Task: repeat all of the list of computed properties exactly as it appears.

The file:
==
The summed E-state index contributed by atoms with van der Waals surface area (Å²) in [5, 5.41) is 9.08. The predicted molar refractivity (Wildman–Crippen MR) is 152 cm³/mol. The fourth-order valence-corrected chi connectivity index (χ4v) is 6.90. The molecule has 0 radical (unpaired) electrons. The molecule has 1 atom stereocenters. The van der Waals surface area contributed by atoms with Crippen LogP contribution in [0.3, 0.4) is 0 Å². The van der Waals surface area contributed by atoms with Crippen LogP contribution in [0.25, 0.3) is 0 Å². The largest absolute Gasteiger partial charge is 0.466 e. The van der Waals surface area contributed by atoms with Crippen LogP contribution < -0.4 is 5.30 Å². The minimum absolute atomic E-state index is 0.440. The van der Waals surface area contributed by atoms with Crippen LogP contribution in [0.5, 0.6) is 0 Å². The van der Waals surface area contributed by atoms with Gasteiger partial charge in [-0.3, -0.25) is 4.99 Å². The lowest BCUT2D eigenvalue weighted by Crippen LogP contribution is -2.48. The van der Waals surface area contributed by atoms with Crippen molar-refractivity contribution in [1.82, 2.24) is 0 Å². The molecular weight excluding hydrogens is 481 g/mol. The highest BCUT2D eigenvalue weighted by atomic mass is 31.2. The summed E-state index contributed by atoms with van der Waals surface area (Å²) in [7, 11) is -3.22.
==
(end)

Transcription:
The summed E-state index contributed by atoms with van der Waals surface area (Å²) in [5, 5.41) is 9.08. The predicted molar refractivity (Wildman–Crippen MR) is 152 cm³/mol. The fourth-order valence-corrected chi connectivity index (χ4v) is 6.90. The molecule has 0 radical (unpaired) electrons. The molecule has 1 atom stereocenters. The van der Waals surface area contributed by atoms with Crippen LogP contribution in [0.3, 0.4) is 0 Å². The van der Waals surface area contributed by atoms with Crippen LogP contribution in [0.25, 0.3) is 0 Å². The largest absolute Gasteiger partial charge is 0.466 e. The van der Waals surface area contributed by atoms with Crippen LogP contribution < -0.4 is 5.30 Å². The minimum absolute atomic E-state index is 0.440. The van der Waals surface area contributed by atoms with Crippen LogP contribution in [0.5, 0.6) is 0 Å². The van der Waals surface area contributed by atoms with Gasteiger partial charge in [-0.3, -0.25) is 4.99 Å². The lowest BCUT2D eigenvalue weighted by Crippen LogP contribution is -2.48. The van der Waals surface area contributed by atoms with Crippen molar-refractivity contribution in [1.82, 2.24) is 0 Å². The molecular weight excluding hydrogens is 481 g/mol. The highest BCUT2D eigenvalue weighted by atomic mass is 31.2. The summed E-state index contributed by atoms with van der Waals surface area (Å²) in [7, 11) is -3.22.